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iOS 17.3’s ‘Stolen Device Protection’ makes it harder for thieves to break into your iPhone

With the feature turned on, sensitive data is stored behind Face ID or Touch ID

iPhone Stolen Device Protection

Apple’s iOS 17.3 ‘Stolen Device Protection’ feature aims to make it difficult for thieves to access the personal and financial information you have stored on your iPhone if the device is stolen.

Currently, if your iPhone is stolen, all the thief needs is your lock screen password to access your sensitive personal information, but with Stolen Device Protection, this data is stored behind Face ID or Touch ID, adding another layer of security. It’s unclear when iOS 17.3 will launch, but it’s been in beta since December (this means it will likely release soon, given Apple’s typical update schedule).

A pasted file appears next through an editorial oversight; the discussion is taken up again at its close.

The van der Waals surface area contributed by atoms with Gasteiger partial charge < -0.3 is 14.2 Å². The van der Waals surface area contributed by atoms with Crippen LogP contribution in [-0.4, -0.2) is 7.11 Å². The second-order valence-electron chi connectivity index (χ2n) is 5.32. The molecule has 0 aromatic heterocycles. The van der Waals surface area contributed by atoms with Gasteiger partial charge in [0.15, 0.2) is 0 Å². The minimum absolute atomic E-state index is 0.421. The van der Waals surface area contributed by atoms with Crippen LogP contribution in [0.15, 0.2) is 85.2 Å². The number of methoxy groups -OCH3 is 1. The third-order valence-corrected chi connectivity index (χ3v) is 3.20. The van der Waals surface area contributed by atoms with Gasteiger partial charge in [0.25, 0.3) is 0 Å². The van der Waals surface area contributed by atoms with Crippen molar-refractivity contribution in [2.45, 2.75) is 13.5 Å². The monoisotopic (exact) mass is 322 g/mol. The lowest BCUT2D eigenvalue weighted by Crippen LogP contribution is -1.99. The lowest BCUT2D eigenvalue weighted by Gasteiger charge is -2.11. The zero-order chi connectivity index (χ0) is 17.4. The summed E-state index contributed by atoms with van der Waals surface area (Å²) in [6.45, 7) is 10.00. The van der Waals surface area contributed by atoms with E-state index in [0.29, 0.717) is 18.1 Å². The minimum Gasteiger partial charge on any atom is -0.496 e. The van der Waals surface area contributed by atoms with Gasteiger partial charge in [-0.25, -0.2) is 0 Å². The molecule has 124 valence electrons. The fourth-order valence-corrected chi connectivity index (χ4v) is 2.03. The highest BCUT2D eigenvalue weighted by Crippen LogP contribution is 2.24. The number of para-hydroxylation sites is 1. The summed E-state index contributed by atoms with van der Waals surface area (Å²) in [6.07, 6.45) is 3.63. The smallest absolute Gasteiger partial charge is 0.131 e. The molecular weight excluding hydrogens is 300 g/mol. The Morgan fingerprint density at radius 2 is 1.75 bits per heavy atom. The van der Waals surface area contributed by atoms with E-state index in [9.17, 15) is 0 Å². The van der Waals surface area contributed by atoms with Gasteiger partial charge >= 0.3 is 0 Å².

Apple is adding this feature following a recent The Wall Street Journal report that outlined how all thieves need to do is memorize a lock screen code to easily lock victims out of their Apple ID by resetting their password.

With Stolen Device Protection turned on, Face ID/Touch ID is required to change several settings, including erasing an iPhone completely or accessing your iCloud Keychain. Further, to turn off ‘Find My,’ change your Apple ID password or add another face or fingerprint to unlock the device, you’ll need to wait an hour after biometrically authenticating and then will need to re-authenticate again before the changes are actually made.

I can see these additional security steps quickly becoming annoying very quickly, but if you often misplace your iPhone or find yourself in a situation where you think your device may have been stolen, you’ll likely be glad you turned on ‘Stolen Device Protection.’

iOS 17.3 includes other new features like ‘Collaborative Playlists’ with Apple Music and the ability to AirPlay content to TVs in hotel rooms (via MacRumors).

Image credit: Apple

Via: MacRumors, The Verge

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